I love museums. There is something about curated history that makes it fascinating to spend hours going through exhibits. Couple that with my admiration for German watchmaking, and you’ll understand why visiting the Glashütte German Watch Museum was a gratifying experience for me. The genesis of Saxon watchmaking is a thoroughly documented affair in the world of horology and dozens of books have been written about how it started. Of course, much of it came from the revolutionary mind of Ferdinand A. Lange, the founder of the A. Lange & Söhne brand name.
View of the Glashutte Watch Museum from outside
After studying how Swiss watchmakers set up towns dedicated to horology (and profited handsomely from it), Lange submitted plans of his own to the Saxon government, requesting to build a Saxon version. The small town of Glashütte, far on the east of Germany, was chosen to be the hub of Lange’s vision. His first mission was to educate the villagers on fine watchmaking and to accomplish this, he roped in his associate Adolf Schneider to train 15 apprentices in 1845.
View of the town of Glashutte today
What Lange and Schneider imparted to these apprentices weren’t necessarily the generics of watchmaking. Each apprentice learnt to craft different parts of his timepieces. Lange then gathered all of them and used them in his watch manufacture. Over the years, other esteemed German watchmakers such as Moritz Grossmann and Julius Assmann set up their own manufactures in Glashütte and began imparting their knowledge to new and rising apprentice watchmakers. In 1878, the Glashütte German School of Watchmaking was formed.
Within its hallowed halls, students learnt all the aspects of Saxon watchmaking. The institution continues to operate to this day with credit going to the Swatch Group-owned Glashütte Original. While many brands from Glashütte use the family name of a watchmaker (even Nomos), Glashütte Original’s name stems from the post-World War II merger of all the brands in the town. After Glashütte was heavily bombed in 1945, most of the manufactures were partially destroyed. It was only after the war that Soviet forces rebuilt the factories and merged all brands under VEB Glashütter Uhrenbetriebe (or VEB Glashütte Watch Factories).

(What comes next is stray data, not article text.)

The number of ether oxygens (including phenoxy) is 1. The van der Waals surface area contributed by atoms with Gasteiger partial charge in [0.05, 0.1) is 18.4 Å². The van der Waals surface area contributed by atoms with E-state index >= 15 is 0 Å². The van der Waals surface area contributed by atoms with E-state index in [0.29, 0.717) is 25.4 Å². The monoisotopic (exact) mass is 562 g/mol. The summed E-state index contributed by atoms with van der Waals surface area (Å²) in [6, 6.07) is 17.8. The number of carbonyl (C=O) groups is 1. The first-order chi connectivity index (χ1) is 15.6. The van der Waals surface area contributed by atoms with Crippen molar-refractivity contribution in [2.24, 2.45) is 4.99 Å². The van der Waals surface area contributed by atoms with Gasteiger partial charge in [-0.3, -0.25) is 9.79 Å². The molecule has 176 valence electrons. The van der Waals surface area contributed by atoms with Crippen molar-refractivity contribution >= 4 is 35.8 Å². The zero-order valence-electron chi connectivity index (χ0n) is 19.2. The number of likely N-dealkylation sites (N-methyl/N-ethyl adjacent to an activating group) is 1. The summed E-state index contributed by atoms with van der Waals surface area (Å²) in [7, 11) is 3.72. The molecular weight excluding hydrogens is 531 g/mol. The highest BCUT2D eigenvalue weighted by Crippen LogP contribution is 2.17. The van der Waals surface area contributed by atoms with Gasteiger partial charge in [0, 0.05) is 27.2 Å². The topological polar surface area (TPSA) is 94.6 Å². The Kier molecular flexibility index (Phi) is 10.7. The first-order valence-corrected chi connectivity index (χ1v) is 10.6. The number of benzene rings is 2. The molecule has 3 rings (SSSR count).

With the German Democratic Republic installed, the town of Glashütte and its watchmakers started producing timepieces for a domestic market as well as for the Eastern Bloc, pursuing an aesthetic that was distinct from other watch manufacturing regions. It’s important to note that from 1951 to 1990 when the Berlin Wall fell, brand names were non-existent in Glashütte.
Those years saw the art of German watchmaking bow to the need to mass produce in order to stay competitive during the quartz crisis. This was when German watchmaking slipped under the radar, becoming all but lost. It was only in 1990, after the reunification of Germany that Glashütte Original was registered as a brand of its own. During this time, the A. Lange & Söhne brand name was revived as well, followed by several others including Mühle and Nomos – all backed by investors coming in to claim a piece of history.
It was a time that saw the birth and demise of many brands, but Glashütte Original and A. Lange & Söhne remain two of the largest and strongest. Since 2002, Glashütte Original has been owned by the Swatch Group and fine mechanical watchmaking has been the focal point of the brand again.
You often hear the debate of German versus Swiss timepieces, and which produces better timepieces. I don’t think one can decisively pick a winner, but I find myself leaning sympathetically to the story of German watchmaking’s turbulent past and amazing comeback to modern relevance. The highs and lows it has seen has had a positive effect on the art of watchmaking in Glashütte, evident by the standard to which the entire town adheres.
There are many geographical labels we put to timepieces as certifications but none are as heartwarming as the tiny Saxon town that has dedicated itself to the craft for over 172 years. “Made in Glashütte” is more than just a statement; it’s a promise.